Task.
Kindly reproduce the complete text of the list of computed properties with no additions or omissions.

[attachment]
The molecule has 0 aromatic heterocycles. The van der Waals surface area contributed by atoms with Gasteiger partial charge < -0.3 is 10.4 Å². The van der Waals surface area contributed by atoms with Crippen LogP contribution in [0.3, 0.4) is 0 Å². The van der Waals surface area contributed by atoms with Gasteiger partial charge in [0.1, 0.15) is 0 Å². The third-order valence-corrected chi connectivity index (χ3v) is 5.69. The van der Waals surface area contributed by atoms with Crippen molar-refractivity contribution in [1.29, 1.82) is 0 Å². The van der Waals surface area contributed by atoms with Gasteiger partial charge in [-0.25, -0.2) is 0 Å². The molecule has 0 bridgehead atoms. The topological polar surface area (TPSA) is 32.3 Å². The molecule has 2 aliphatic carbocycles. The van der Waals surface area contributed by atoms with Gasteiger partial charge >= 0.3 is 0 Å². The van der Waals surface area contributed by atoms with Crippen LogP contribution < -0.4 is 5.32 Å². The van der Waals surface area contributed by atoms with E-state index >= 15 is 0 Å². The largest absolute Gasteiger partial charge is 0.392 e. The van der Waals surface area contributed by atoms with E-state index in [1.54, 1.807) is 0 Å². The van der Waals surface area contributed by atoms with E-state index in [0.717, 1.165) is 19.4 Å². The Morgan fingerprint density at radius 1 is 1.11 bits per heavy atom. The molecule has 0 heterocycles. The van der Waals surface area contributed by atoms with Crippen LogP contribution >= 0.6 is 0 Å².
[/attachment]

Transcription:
The molecule has 0 aromatic heterocycles. The van der Waals surface area contributed by atoms with Gasteiger partial charge < -0.3 is 10.4 Å². The van der Waals surface area contributed by atoms with Crippen LogP contribution in [0.3, 0.4) is 0 Å². The van der Waals surface area contributed by atoms with Gasteiger partial charge in [0.1, 0.15) is 0 Å². The third-order valence-corrected chi connectivity index (χ3v) is 5.69. The van der Waals surface area contributed by atoms with Crippen molar-refractivity contribution in [1.29, 1.82) is 0 Å². The van der Waals surface area contributed by atoms with Gasteiger partial charge in [-0.25, -0.2) is 0 Å². The molecule has 0 bridgehead atoms. The topological polar surface area (TPSA) is 32.3 Å². The molecule has 2 aliphatic carbocycles. The van der Waals surface area contributed by atoms with Gasteiger partial charge >= 0.3 is 0 Å². The van der Waals surface area contributed by atoms with Crippen LogP contribution < -0.4 is 5.32 Å². The van der Waals surface area contributed by atoms with E-state index >= 15 is 0 Å². The largest absolute Gasteiger partial charge is 0.392 e. The van der Waals surface area contributed by atoms with E-state index in [1.54, 1.807) is 0 Å². The van der Waals surface area contributed by atoms with E-state index in [0.717, 1.165) is 19.4 Å². The Morgan fingerprint density at radius 1 is 1.11 bits per heavy atom. The molecule has 0 heterocycles. The van der Waals surface area contributed by atoms with Crippen LogP contribution >= 0.6 is 0 Å².